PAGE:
Notes by Jeanne Carley
Women worked outside as well as in the home during the history of Dennis, said Nancy Thacher Reid, author and Dennis historian. From the earliest days of home industry when women kept sheep for food and wool, raised flax, taught their daughters to spin wool and their sons to weave and knit, they had jobs in the villages of Dennis.
Later, according to Ms Reid, the author of Dennis, Cape Cod, From Firstcomers to Newcomers 1639-1993 (available in the CCGS Genealogy Room Library), women were involved in several industries. When the cranberry bogs became a viable business, women were among the pickers along with men and children. When their fishermen-husbands were away at sea, many women tended their family farms. Women were also the first teachers until replaced by male teachers with better credentials.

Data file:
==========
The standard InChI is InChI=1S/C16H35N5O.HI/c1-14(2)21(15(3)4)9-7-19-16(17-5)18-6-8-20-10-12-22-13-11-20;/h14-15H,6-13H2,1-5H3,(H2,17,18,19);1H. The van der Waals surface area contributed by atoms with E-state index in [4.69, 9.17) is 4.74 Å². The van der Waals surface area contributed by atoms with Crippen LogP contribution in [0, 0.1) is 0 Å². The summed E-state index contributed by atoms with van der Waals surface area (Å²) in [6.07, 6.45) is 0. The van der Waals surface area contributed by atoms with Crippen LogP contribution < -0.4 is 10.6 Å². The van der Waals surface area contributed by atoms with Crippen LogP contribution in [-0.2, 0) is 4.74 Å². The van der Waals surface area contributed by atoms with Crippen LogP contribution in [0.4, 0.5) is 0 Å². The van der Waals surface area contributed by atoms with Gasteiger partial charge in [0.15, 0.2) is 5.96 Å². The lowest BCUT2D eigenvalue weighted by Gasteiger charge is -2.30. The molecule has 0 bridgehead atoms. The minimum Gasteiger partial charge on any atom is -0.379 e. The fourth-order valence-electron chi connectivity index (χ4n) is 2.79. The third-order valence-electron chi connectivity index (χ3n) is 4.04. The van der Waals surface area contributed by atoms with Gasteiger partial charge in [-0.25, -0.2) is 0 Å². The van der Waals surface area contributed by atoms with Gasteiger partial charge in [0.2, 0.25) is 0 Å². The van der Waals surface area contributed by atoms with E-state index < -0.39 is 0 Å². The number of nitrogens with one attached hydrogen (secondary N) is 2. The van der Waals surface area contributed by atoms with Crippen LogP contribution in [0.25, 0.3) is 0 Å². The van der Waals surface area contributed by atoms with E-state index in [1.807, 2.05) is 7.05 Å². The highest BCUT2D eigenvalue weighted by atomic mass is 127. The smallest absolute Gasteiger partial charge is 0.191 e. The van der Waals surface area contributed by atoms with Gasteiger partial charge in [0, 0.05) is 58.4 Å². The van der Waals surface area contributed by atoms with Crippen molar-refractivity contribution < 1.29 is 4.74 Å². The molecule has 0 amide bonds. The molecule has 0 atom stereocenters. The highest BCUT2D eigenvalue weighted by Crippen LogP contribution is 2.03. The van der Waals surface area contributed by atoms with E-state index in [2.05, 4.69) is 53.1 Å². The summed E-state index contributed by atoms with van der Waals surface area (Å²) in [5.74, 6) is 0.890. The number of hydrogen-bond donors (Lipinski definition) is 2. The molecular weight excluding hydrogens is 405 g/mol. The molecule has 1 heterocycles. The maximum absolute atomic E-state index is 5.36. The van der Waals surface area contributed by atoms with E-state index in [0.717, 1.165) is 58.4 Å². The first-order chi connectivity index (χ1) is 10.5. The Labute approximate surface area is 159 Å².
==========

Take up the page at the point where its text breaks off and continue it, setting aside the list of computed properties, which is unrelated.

In the later part of the 19th century, many small factories where women worked starting making straw hats, shoes and overalls. It was a woman, Eleanor Baxter Young, who started the Red Star Overall Factory producing flannel and khaki shirts and overalls. Many local ladies were employed in their homes using sewing machines provided by the companies When tourism began to flourish in the early 20th century, women, too, played a major role.
See the Presentation Notes Index for summaries of other presentations given at the Society's monthly meetings.